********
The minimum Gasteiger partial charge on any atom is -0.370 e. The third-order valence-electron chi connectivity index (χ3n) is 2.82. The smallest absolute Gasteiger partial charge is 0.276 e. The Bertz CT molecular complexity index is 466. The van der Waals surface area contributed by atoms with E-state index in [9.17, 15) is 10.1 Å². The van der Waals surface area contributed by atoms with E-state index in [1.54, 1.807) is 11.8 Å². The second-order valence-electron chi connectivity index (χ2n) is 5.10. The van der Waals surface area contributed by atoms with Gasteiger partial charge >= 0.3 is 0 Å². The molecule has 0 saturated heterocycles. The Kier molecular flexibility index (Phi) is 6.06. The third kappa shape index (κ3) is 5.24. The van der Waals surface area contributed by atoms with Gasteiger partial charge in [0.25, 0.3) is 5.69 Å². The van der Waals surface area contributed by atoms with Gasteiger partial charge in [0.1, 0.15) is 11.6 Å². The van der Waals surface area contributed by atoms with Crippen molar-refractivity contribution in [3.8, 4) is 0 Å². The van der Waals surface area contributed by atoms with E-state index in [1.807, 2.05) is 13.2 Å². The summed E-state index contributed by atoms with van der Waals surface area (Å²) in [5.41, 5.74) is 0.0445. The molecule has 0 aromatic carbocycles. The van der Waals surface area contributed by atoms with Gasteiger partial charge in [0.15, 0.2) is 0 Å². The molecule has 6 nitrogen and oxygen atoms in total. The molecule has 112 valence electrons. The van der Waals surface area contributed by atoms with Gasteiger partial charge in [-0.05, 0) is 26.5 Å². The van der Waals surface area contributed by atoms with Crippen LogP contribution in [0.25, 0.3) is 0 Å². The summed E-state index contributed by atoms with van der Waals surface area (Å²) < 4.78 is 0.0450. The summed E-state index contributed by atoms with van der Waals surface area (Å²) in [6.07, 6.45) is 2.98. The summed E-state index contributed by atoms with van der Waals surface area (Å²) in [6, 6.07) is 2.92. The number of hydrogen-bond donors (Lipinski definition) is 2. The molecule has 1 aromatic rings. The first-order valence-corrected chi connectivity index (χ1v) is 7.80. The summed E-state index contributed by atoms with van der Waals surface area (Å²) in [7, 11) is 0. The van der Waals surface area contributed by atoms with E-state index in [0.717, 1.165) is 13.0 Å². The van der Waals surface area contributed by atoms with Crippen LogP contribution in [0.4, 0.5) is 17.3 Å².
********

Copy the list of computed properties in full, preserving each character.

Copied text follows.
The minimum Gasteiger partial charge on any atom is -0.370 e. The third-order valence-electron chi connectivity index (χ3n) is 2.82. The smallest absolute Gasteiger partial charge is 0.276 e. The Bertz CT molecular complexity index is 466. The van der Waals surface area contributed by atoms with E-state index in [9.17, 15) is 10.1 Å². The van der Waals surface area contributed by atoms with E-state index in [1.54, 1.807) is 11.8 Å². The second-order valence-electron chi connectivity index (χ2n) is 5.10. The van der Waals surface area contributed by atoms with Gasteiger partial charge >= 0.3 is 0 Å². The molecule has 0 saturated heterocycles. The Kier molecular flexibility index (Phi) is 6.06. The third kappa shape index (κ3) is 5.24. The van der Waals surface area contributed by atoms with Gasteiger partial charge in [0.25, 0.3) is 5.69 Å². The van der Waals surface area contributed by atoms with Gasteiger partial charge in [0.1, 0.15) is 11.6 Å². The van der Waals surface area contributed by atoms with Crippen molar-refractivity contribution in [3.8, 4) is 0 Å². The van der Waals surface area contributed by atoms with E-state index in [1.807, 2.05) is 13.2 Å². The summed E-state index contributed by atoms with van der Waals surface area (Å²) in [5.41, 5.74) is 0.0445. The molecule has 0 aromatic carbocycles. The van der Waals surface area contributed by atoms with Gasteiger partial charge in [0.15, 0.2) is 0 Å². The molecule has 6 nitrogen and oxygen atoms in total. The molecule has 112 valence electrons. The van der Waals surface area contributed by atoms with Gasteiger partial charge in [-0.05, 0) is 26.5 Å². The van der Waals surface area contributed by atoms with Crippen LogP contribution in [0.25, 0.3) is 0 Å². The summed E-state index contributed by atoms with van der Waals surface area (Å²) < 4.78 is 0.0450. The summed E-state index contributed by atoms with van der Waals surface area (Å²) in [6.07, 6.45) is 2.98. The summed E-state index contributed by atoms with van der Waals surface area (Å²) in [6, 6.07) is 2.92. The number of hydrogen-bond donors (Lipinski definition) is 2. The molecule has 1 aromatic rings. The first-order valence-corrected chi connectivity index (χ1v) is 7.80. The summed E-state index contributed by atoms with van der Waals surface area (Å²) in [7, 11) is 0. The van der Waals surface area contributed by atoms with E-state index in [0.717, 1.165) is 13.0 Å². The van der Waals surface area contributed by atoms with Crippen LogP contribution in [0.4, 0.5) is 17.3 Å².